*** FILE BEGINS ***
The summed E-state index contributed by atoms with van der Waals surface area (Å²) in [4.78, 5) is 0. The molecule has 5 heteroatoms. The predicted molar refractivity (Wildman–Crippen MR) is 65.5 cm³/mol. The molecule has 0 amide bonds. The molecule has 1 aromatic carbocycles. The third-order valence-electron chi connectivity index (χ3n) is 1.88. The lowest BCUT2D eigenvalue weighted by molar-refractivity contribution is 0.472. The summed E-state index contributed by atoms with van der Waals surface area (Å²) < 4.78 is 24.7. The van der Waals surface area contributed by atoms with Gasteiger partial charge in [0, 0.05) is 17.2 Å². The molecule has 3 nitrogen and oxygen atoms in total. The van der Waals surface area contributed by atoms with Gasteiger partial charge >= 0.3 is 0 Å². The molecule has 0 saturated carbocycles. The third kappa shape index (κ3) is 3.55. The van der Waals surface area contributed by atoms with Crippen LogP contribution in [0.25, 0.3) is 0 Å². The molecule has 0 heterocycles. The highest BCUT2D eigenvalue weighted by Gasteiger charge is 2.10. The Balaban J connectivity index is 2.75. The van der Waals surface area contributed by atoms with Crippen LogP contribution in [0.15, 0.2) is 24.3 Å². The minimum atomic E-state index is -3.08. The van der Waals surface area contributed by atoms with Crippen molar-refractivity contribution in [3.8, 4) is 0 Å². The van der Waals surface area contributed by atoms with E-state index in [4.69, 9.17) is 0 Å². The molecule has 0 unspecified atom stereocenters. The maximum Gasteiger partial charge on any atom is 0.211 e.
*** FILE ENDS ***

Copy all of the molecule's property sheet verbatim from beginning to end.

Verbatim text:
The summed E-state index contributed by atoms with van der Waals surface area (Å²) in [4.78, 5) is 0. The molecule has 5 heteroatoms. The predicted molar refractivity (Wildman–Crippen MR) is 65.5 cm³/mol. The molecule has 0 amide bonds. The molecule has 1 aromatic carbocycles. The third-order valence-electron chi connectivity index (χ3n) is 1.88. The lowest BCUT2D eigenvalue weighted by molar-refractivity contribution is 0.472. The summed E-state index contributed by atoms with van der Waals surface area (Å²) < 4.78 is 24.7. The van der Waals surface area contributed by atoms with Gasteiger partial charge in [0, 0.05) is 17.2 Å². The molecule has 3 nitrogen and oxygen atoms in total. The van der Waals surface area contributed by atoms with Gasteiger partial charge >= 0.3 is 0 Å². The molecule has 0 saturated carbocycles. The third kappa shape index (κ3) is 3.55. The van der Waals surface area contributed by atoms with Crippen LogP contribution in [0.25, 0.3) is 0 Å². The molecule has 0 heterocycles. The highest BCUT2D eigenvalue weighted by Gasteiger charge is 2.10. The Balaban J connectivity index is 2.75. The van der Waals surface area contributed by atoms with Crippen LogP contribution in [0.15, 0.2) is 24.3 Å². The minimum atomic E-state index is -3.08. The van der Waals surface area contributed by atoms with Crippen molar-refractivity contribution in [3.8, 4) is 0 Å². The van der Waals surface area contributed by atoms with E-state index in [4.69, 9.17) is 0 Å². The molecule has 0 unspecified atom stereocenters. The maximum Gasteiger partial charge on any atom is 0.211 e.